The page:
Expats in South Korea believe nuclear threat is smoke and mirrors

Published:  5 Sep at 6 PM
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As international tension caused by the war of words between Trump and Kim Jong Un escalates, expats in South Korea are still refusing to panic.

The vast majority of foreign residents in South Korea’s capital Seoul are staying calm as tensions between the North and the USA escalate, with most believing they’ve heard it all before. Most believe the chance of large scale military conflict is minimal, despite Trump’s rhetoric and Kim Jon Un’s replies. Even Sunday’s massive earthquake and aftershock, caused by a hydrogen bomb test, seems unable to shake their confidence that it’s all a game of words.

In the real world, Trump’s threats of fire and fury, his latest plan to cancel all trade with countries which do business with the North and his snipes at China for not using its power to reign in the rogue regime have ratcheted up international tensions to a high point. Brandon Knodel, a US expat studying in Seoul, told the media he’s more concerned about Trump than he is about threats from North Korea. Friends and families of expats in Seoul are sending worried messages to their loved ones, but life in the city seems to be going on as normal.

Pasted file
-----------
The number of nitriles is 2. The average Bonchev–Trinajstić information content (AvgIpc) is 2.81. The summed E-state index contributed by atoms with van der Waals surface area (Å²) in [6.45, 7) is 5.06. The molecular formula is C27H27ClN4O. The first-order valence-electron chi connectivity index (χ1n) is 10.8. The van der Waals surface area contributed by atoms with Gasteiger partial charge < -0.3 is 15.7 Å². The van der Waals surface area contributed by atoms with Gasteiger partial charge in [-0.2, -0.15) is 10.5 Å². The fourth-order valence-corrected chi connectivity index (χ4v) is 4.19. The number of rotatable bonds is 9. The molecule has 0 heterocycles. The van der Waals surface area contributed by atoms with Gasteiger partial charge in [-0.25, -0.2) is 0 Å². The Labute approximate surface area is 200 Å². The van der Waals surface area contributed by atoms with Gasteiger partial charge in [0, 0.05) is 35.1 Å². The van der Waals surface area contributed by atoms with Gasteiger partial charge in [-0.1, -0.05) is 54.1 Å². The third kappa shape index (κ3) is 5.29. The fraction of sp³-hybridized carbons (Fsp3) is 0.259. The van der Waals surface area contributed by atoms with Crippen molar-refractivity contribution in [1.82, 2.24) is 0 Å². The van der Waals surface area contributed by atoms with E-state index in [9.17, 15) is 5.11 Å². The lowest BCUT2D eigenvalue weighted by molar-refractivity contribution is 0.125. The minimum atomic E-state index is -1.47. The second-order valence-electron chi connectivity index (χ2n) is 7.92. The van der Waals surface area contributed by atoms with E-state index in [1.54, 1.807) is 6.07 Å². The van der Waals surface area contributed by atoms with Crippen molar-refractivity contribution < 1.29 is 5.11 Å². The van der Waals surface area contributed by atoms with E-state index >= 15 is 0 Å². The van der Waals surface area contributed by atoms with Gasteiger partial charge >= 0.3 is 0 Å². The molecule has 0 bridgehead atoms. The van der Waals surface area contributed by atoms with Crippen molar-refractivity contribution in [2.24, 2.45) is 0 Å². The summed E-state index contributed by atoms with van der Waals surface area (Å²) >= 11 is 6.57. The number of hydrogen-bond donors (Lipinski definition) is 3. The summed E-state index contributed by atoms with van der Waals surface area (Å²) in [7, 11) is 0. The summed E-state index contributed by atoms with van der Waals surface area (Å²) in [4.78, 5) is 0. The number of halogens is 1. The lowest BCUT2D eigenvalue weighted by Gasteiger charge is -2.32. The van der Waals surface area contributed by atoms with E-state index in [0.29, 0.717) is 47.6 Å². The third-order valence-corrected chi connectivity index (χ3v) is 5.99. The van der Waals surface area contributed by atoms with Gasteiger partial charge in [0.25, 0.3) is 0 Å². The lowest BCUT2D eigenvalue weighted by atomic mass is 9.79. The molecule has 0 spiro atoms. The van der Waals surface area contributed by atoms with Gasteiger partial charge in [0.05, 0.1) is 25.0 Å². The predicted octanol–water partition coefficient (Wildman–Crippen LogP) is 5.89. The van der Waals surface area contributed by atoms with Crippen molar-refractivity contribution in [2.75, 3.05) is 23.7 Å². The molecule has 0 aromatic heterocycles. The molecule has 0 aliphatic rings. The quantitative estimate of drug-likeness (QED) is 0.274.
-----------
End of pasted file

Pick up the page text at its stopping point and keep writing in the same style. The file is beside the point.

Knodel isn’t worried about his personal safety, believing it’s in the interests of both countries to keep the peace, adding his one concern is protection against radiation in the atmosphere reaching as far as the capital. One New Zealand expat who’s lived in Seoul for 11 years has similar concerns, and isn’t happy about the total lack of diplomacy being employed during the crisis. Trump’s responses to Kim’s challenges, he said, are hard to predict and erratic.

Seoul is home to a large number of migrant workers, with a spokesperson for the country’s largest migrant trade union saying newer arrivals are worried about a possible war, but those who’ve been in Seoul for longer are used to threats from the North. His main concern is that the facts of the situation might well be lost in translation between Korean and other languages, thus heightening workers’ fears about a nuclear conflagration.
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